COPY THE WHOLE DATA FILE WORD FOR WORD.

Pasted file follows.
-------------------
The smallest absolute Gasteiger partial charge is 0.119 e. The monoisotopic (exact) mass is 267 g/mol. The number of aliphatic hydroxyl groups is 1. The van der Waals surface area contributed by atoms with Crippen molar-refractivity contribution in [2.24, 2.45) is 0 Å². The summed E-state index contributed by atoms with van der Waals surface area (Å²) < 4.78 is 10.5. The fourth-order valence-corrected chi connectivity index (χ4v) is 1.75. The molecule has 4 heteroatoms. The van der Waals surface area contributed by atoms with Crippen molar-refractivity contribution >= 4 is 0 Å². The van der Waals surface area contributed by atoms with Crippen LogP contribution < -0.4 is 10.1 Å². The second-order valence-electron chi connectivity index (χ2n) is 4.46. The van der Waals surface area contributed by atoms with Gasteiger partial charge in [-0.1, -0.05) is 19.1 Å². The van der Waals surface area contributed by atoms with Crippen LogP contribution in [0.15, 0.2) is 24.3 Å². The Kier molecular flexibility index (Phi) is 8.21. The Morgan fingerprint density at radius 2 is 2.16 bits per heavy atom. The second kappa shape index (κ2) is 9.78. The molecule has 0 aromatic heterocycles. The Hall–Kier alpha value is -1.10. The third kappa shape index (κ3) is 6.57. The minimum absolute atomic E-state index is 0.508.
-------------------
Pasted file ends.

The smallest absolute Gasteiger partial charge is 0.119 e. The monoisotopic (exact) mass is 267 g/mol. The number of aliphatic hydroxyl groups is 1. The van der Waals surface area contributed by atoms with Crippen molar-refractivity contribution in [2.24, 2.45) is 0 Å². The summed E-state index contributed by atoms with van der Waals surface area (Å²) < 4.78 is 10.5. The fourth-order valence-corrected chi connectivity index (χ4v) is 1.75. The molecule has 4 heteroatoms. The van der Waals surface area contributed by atoms with Crippen molar-refractivity contribution >= 4 is 0 Å². The van der Waals surface area contributed by atoms with Crippen LogP contribution < -0.4 is 10.1 Å². The second-order valence-electron chi connectivity index (χ2n) is 4.46. The van der Waals surface area contributed by atoms with Gasteiger partial charge in [-0.1, -0.05) is 19.1 Å². The van der Waals surface area contributed by atoms with Crippen LogP contribution in [0.15, 0.2) is 24.3 Å². The Kier molecular flexibility index (Phi) is 8.21. The Morgan fingerprint density at radius 2 is 2.16 bits per heavy atom. The second kappa shape index (κ2) is 9.78. The molecule has 0 aromatic heterocycles. The Hall–Kier alpha value is -1.10. The third kappa shape index (κ3) is 6.57. The minimum absolute atomic E-state index is 0.508.